Community Invited to Second Street Bridge Lighting Ceremony

Mayor Kristen Brown and City Engineer Dave Hayward are inviting community members to the official lighting of the Second Street Bridge at 7:00 p.m. on Tuesday, January 29, in the parking lot of the former Columbus Pump House, 148 Lindsey Street. The bridge will be lit promptly at 7:15 p.m. for the first time in roughly a decade.

The lighting ceremony will celebrate the return of a well-lit bridge welcoming nighttime motorists across the East Fork White River into downtown Columbus. The Second Street Bridge has sat dark at night for years due to repeated vandalism of the old lighting system until Mayor Brown pursued the idea of having a new lighting system illuminate the bridge.

“The Second Street Bridge is world renowned for its design and a tremendous asset that is a part of our community’s identity,” Mayor Brown said. “The bridge provides a spectacular gateway into our downtown that will become even more stunning at night when it is returned to its glory and shining brightly once again.”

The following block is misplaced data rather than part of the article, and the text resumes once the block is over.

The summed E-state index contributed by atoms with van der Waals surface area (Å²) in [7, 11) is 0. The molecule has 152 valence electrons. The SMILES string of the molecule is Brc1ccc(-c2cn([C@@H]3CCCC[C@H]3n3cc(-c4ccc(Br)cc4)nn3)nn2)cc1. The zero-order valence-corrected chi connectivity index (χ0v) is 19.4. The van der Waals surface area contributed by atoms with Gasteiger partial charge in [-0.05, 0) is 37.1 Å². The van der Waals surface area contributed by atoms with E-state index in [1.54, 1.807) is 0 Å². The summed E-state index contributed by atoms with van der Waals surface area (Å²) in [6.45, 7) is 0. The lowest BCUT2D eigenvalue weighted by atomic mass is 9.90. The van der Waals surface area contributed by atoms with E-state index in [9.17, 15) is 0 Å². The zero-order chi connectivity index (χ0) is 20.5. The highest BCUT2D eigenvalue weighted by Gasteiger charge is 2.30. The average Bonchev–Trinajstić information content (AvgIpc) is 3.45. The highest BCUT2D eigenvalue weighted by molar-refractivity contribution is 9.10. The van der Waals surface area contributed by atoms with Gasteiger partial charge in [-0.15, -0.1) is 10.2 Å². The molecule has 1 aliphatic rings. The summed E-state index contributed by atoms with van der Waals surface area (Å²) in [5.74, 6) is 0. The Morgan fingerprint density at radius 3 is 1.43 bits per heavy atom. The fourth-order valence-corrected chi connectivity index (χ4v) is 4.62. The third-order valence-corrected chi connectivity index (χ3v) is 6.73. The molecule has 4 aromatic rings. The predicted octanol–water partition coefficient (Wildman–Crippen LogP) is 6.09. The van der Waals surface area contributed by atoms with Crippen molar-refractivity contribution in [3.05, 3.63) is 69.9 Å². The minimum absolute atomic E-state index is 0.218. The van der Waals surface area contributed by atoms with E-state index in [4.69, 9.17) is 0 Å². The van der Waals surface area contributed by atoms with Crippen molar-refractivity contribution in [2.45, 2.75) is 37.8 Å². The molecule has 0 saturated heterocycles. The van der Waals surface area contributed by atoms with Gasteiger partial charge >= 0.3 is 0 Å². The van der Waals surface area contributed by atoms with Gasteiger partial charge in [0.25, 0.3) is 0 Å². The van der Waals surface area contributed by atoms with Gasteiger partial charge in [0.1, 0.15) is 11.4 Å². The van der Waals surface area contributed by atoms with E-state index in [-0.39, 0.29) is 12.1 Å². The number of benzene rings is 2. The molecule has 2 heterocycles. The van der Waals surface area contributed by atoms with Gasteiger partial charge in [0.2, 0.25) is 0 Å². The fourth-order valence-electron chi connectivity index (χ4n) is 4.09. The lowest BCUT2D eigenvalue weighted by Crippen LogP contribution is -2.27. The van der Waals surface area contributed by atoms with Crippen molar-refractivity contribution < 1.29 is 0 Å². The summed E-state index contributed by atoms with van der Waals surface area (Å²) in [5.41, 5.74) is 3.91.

City Engineer Dave Hayward was instrumental in the design and implementation of the new, energy-efficient lighting system, which uses white LED lights capable of displaying a rainbow of colors. The lights can be changed to various colors to celebrate festivals, holidays, the success of local high school sports teams or other events.

Twelve LED lights are attached to 4 posts near each corner of the bridge, which will be out of the line of sight for motorists but high enough to discourage vandalism. The new lighting system will replace 42 road-level metal halide spotlights. The $135,600 project was paid for with tax-increment financing funds as the lighting is an infrastructure enhancement to the TIF district.

The new lighting system is estimated to only cost around $200 per year in electricity to operate and will also provide a significant reduction in maintenance costs. The old metal halide lights had a bulb life of about 16,000 hours, or about four years. The new LED lights should last for 50,000 hours, or about 12½ years.

The winning students in the Mayor’s Holiday Card Design Contest will flip the switch to turn on the lights at Tuesday’s ceremony. The Second Street Bridge will be lit all night year round after the official lighting.

“This is a great opportunity to illuminate the bridge after approximately 10 years of darkness,” Hayward said. “With this new lighting system, we can showcase the significant design of the Second Street Bridge.”

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